An Ethical Framework Throughout Technological Advances

Brigadier General Jeff Smith stands in front of the cadets in his history of information technology class.

Brig. Gen. Jeff Smith ‘79 teaches a class in the history of information technology.—VMI Photo by Kelly Nye.

LEXINGTON, Va., Dec. 20, 2019—Brig. Gen. Jeffrey Smith ‘79 spent a career in the U.S. Army. The profession of arms, focused as it is on life and death matters, brings clarity to thinking, an appreciation for the importance of setting priorities, and often, great faith in one’s ideas of ethics and morals. But, as Smith shares with cadets, ethics in modern information technology is not always a black-and-white matter. It’s not a simple series of zeros and ones.

When cadets across various majors sign up to take Smith’s class called “History of Information Technology (Past, Present and Future),” there’s an expectation of learning about the telegraph, the early days of the internet and self-driving cars. That expectation is met with an eye-opening approach that focuses on the origins and ethics behind technology and what continuing advances can mean for the future.

Now retired from the U.S. Army and having concluded a four-year stint as deputy superintendent for academics and dean of the faculty at VMI, Smith has always had a way of mixing things that often don’t go together. He majored in both English and biology while at VMI. “To me, the combination epitomized the liberal arts education,” he said. He then went on to earn his master of science degree in national security form the National War College, and his doctorate in English literature from Princeton University. His 33-year Army career with the Signal Corps, “which is all about building networks,” Smith said, included several command and staff roles in various parts of the world.

His unique experiences have led him to where he is now. One of his assignments was deputy commanding general of the U.S. Army Cyber Command, and at VMI he has led efforts to align curricula to account for national security and workforce needs in data analysis and cybersecurity. A minor in cybersecurity was introduced while he was dean.

While a CIS department course may not always make someone think of general life skills, he says, “I’ve always thought the purpose for the VMI education is to essentially introduce cadets to the grand themes in regards to human existence. I use the course to prepare cadets for the context in which they’re going to have to make some tough decisions with regards to new technologies and how we implement them.” 

It’s understandable that cadets, most of whom were born in the late 1990s, might think of information technology as something that began in their grandparents’ era. But Smith is quick to remind them that symbols, even those chiseled on the wall of a cave, form the backbone of information technology today. Smith provides context to day-to-day life and ties it back to prehistoric times.

“Symbolic thinking remains the core subject of this course,” he reminds students during an October class. “We’re comfortable with converting letters into words, under the rules of grammar, creating meaning. But our favorite kinds of meanings are held in stories, held in symbols, in art or artifacts, or in powerful capabilities and applications.”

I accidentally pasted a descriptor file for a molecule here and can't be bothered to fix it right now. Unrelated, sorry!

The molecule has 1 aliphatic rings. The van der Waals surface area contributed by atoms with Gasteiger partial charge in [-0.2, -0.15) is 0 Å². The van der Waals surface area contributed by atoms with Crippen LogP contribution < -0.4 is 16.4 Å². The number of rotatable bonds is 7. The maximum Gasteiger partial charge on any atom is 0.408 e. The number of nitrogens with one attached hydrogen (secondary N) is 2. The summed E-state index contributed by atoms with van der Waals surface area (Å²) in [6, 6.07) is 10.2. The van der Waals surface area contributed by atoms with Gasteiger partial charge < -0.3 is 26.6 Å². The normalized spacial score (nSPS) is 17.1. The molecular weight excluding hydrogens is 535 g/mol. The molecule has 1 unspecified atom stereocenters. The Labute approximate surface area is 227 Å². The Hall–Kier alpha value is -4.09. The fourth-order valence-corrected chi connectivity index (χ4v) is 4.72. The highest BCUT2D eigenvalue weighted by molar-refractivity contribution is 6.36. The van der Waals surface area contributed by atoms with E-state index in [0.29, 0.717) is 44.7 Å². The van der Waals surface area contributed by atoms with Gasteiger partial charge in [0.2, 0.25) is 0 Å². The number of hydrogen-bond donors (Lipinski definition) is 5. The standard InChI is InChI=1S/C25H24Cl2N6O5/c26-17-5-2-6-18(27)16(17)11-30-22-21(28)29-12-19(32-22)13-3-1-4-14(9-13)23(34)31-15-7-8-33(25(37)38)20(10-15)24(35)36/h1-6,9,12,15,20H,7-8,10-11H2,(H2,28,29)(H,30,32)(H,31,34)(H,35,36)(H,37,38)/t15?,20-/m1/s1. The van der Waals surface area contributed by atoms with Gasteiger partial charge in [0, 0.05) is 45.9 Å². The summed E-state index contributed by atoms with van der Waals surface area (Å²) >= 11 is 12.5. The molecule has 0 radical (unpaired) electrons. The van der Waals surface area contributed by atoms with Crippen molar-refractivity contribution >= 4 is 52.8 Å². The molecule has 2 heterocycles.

Smith emphasizes the importance to creating an ethical framework early in life. It’s no secret that VMI cadets, just like students at any other school, will make tough decisions throughout their lifetime, and because of the technology at their fingertips, they really have the capability to do what they want to do. Smith says we often find ourselves being ruthless in our objectives, trying to gain authority and control, and taking technologies to their limits. 

Throughout the course, Smith touches on the broad movements in technology, noting that each movement not only solved a problem, or series of problems, but also creates new concerns. Each has enhanced capabilities, but also created new constraints. Smith shows students that, despite all the change through the generations, the threats and consequences basically remain the same.

“[Cadets] would prefer to be under surveillance than to be disconnected,” Smith said. Many of his students appear entranced by the capabilities of technology and what the future holds, but some still see much of it as science fiction. Each student in the course is ultimately tasked with defining his or her own ethical framework for the future, where the future can be noted as two weeks from now, or decades from now—that’s all up to the cadet.

The History of IT class is currently offered to 36 students per semester—three classes of 12 students. The small class size allows for more individual thought and dialogue.

When it’s all said and done, as Smith’s students move on to other courses and prepare to graduate, Smith says, “they’re part of this great path, and all paths lead to this extraordinary place where you can experience the universal emotions and feelings, and what it means to be human--to find love, to feel grief, to feel hunger, to feel joy. All professions give you that opportunity. You just have to know it’s your right to pursue them. You have to have the ethical courage and the moral courage to demand your right. That is my view, and I believe is the view of most people who teach at VMI. It’s about putting them in places where they can thrive. And once they graduate, they’ll find their way.”

-Maj. Michelle Ellwood


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